As an intrinsic motivation to explore new experience and knowledge, curiosity plays an essential role in learning and development. However, in Asian cultures, where tradition and authority are highly respected, people may not be encouraged to develop and utilize their curiosity, even in a learning setting where curiosity is highly valued (e.g., general education). This longitudinal study examined how curiosity affected learning outcomes in general education and how the learning outcomes, in turn, contributed to subsequent development of curiosity among a group of university students in Hong Kong. Two hundred and forty-two participants (59 males and 183 females) responded to the questionnaires at the beginning of Semesters 1 and 2. Learning outcomes were assessed by both objective and subjective measures (i.e., average grade and self-evaluation). Results show that curiosity at the beginning of Semester 1 signifi cantly predicted self-evaluated learning outcomes in Semester 1, which further contributed signifi cantly to curiosity in Semester 2, even when the curiosity in Semester 1 was controlled. By contrast, no signifi cant association was found for the objective measure of learning outcome with curiosity in Semesters 1 and 2. Implications for learning and assessment in general education are discussed.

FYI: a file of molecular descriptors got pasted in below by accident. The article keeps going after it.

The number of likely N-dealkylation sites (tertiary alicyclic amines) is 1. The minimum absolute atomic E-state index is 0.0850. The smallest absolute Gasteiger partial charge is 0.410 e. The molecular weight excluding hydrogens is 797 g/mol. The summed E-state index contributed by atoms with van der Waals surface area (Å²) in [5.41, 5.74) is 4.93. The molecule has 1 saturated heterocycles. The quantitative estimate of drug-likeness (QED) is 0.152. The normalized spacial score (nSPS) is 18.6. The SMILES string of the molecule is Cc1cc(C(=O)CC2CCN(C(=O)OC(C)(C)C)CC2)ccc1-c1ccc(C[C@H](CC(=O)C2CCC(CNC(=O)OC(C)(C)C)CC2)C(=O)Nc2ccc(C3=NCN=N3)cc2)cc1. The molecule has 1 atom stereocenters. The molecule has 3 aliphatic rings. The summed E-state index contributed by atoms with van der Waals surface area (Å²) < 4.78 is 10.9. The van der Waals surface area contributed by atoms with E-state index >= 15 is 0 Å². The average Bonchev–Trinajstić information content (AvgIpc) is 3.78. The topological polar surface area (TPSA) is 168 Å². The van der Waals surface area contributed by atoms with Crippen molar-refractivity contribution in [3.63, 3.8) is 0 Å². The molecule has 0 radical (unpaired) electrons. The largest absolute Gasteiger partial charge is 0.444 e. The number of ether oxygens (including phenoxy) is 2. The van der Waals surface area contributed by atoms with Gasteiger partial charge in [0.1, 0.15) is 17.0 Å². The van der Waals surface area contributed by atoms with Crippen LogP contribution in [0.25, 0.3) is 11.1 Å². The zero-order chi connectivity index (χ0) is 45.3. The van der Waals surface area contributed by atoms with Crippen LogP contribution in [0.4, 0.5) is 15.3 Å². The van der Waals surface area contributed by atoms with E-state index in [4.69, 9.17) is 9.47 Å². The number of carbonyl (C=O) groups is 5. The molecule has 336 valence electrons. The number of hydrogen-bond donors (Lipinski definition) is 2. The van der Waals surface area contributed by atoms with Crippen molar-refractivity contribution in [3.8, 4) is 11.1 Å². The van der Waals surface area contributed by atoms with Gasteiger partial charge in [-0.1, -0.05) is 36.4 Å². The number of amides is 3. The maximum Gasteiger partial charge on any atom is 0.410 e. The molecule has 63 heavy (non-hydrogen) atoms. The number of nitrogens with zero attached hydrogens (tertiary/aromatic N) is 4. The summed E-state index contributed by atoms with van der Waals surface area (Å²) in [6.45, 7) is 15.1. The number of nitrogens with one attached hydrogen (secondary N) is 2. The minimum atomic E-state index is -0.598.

|Title of host publication||The Psychology of Asian Learners|
|Subtitle of host publication||A Festschrift in Honor of David Watkins|
|Number of pages||20|
|Publication status||Published - 1 Jan 2016|
- General education
- Student learning